Download PDF PDF Page Citation Cite Share Link Share

Last Updated June 10, 2024.


Katherine Anne Porter has been called a "poet of the story" because of her rich language, intricately woven ideas, and deep characterization. Her short story "Theft," written in 1930, exhibits all these traits. The author uses a seemingly minor incident to symbolize the profound loss experienced by the tale's protagonist.

The story is set in the contemporary period, probably in the late 1920s, in an unnamed city. It follows an unnamed woman through one night and one morning of her life, and readers watch as she encounters several men with whom she appears to have relationships and, finally, a janitress whose actions and words make the woman realize something important about herself and her life.

Plot Summary

The story opens with a woman looking for her purse. She remembers having it the night before, for she had dried it off with her handkerchief. Her mind flashes back to the previous evening.

The woman and Camilo, apparently her boyfriend, get caught in the rain after an evening at a friend's house. Camilo wants to take a taxi, but the woman knows they cannot afford it, so they hurry to the Elevated train instead. Camilo's new hat, in a "pretty biscuit shade" but completely impractical, quickly gets damaged by the rain, and the woman thinks that the hat will look shabby on him now, unlike Eddie's hats, which suit him well no matter what. Readers do not discover who Eddie is.

Camilo leaves the woman at the platform, bowing quickly and then hurrying away, hiding his hat under his coat as he goes. The woman then meets Roger, another man with whom she appears to have a relationship. He asks her if she takes "herself for a duck" and invites her into a taxi. As the driver careens through the city, the woman and Roger notice three drunk young men who are arguing about love and marriage and two young women arguing about a man.

Roger tells the woman that he got a letter from Stella, who will be coming home. The woman mentions that she, too, received a letter that day. Roger mentions that his show is "still hanging on" and that he is holding out. Then, the taxi reaches the woman's apartment building.

On her way up the stairs, the woman meets Bill, who invites her in for a drink. Bill complains about his play being discontinued on the rehearsal stage and about his ex-wife, who insists upon being paid alimony. They discuss Bill's new rug, used and slightly damaged but purchased at a discount.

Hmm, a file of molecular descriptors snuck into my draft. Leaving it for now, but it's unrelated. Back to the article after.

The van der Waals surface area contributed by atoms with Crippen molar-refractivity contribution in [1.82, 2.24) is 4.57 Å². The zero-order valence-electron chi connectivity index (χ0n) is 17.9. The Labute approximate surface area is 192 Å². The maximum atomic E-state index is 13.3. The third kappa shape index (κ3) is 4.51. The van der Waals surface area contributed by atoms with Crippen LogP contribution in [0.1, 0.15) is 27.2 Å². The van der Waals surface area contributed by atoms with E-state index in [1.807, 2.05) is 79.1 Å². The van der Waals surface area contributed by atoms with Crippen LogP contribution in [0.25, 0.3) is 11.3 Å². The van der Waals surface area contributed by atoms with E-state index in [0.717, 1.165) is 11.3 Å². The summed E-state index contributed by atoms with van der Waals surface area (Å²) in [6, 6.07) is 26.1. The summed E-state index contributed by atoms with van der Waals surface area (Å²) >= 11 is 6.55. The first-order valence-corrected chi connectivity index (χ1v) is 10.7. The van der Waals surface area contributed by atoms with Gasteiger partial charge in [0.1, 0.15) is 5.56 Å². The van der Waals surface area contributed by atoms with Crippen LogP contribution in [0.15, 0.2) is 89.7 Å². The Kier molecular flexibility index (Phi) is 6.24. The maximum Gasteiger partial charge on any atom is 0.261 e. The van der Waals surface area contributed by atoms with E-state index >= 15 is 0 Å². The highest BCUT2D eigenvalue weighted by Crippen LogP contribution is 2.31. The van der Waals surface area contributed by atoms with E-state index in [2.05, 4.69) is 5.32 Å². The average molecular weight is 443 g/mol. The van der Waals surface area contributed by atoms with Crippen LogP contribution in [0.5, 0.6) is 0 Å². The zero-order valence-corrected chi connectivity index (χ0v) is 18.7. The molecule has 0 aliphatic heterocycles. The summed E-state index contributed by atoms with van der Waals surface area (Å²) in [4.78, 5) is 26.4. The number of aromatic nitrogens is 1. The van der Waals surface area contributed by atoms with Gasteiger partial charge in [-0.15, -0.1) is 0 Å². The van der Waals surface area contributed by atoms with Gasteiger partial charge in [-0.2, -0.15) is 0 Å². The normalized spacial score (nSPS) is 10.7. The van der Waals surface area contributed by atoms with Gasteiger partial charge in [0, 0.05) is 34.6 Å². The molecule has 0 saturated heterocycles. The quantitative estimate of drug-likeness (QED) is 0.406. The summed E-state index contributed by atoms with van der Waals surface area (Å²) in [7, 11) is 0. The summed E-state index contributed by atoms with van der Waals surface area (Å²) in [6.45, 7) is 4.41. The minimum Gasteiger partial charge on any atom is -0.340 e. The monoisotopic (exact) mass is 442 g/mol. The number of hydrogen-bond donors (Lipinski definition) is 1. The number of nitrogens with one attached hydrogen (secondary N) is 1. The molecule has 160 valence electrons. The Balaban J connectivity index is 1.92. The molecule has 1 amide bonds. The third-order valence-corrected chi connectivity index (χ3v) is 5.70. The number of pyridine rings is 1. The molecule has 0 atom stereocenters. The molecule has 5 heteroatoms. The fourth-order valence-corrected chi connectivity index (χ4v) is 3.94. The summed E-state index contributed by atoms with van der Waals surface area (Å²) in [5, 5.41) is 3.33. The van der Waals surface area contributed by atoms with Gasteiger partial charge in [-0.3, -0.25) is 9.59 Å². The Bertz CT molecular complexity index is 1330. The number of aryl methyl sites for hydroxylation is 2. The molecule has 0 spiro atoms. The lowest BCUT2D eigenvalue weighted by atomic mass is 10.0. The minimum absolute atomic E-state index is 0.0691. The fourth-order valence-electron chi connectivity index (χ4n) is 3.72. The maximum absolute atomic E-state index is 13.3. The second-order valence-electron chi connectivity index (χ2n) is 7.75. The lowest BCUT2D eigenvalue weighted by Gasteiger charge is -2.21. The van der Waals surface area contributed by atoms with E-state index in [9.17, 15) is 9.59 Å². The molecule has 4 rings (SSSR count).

The woman then goes to her own apartment and rereads "the letter" for certain phrases "insisted on being read many times." The letter-writer, presumably a man, perhaps Eddie, says he thinks of her more than he wants to but cannot understand why she would destroy what was between them. Even if he could see her, he would not. The woman tears up the letter and burns the pieces.

The next morning, while the woman is in the bath, the janitress comes in to check the radiators. When the woman comes out, she notices her purse is gone and experiences "a deep almost murderous anger." Yet calmly, she goes to the janitress and asks for her purse back. She does not want to lose it because it was a gift.

The janitress denies taking the purse, and the woman bitterly tells her to keep it. When the woman returns to her apartment, she reflects that she has never felt the need to lock her door, but she also meditates on everything she has lost, from possessions to words to unfulfilled plans to friendships to love. She is caught in a "landslide of remembered losses."

The janitress comes to the door and holds out the purse, confessing that she took it for her seventeen-year-old niece, who deserves to have pretty things. She did not think the woman would even notice it missing. The two women argue over the purse. When the janitress leaves, the woman sets the purse on the table and thinks that the only real thief in her life is herself.

See eNotes Ad-Free

Start your 48-hour free trial to get access to more than 30,000 additional guides and more than 350,000 Homework Help questions answered by our experts.

Get 48 Hours Free Access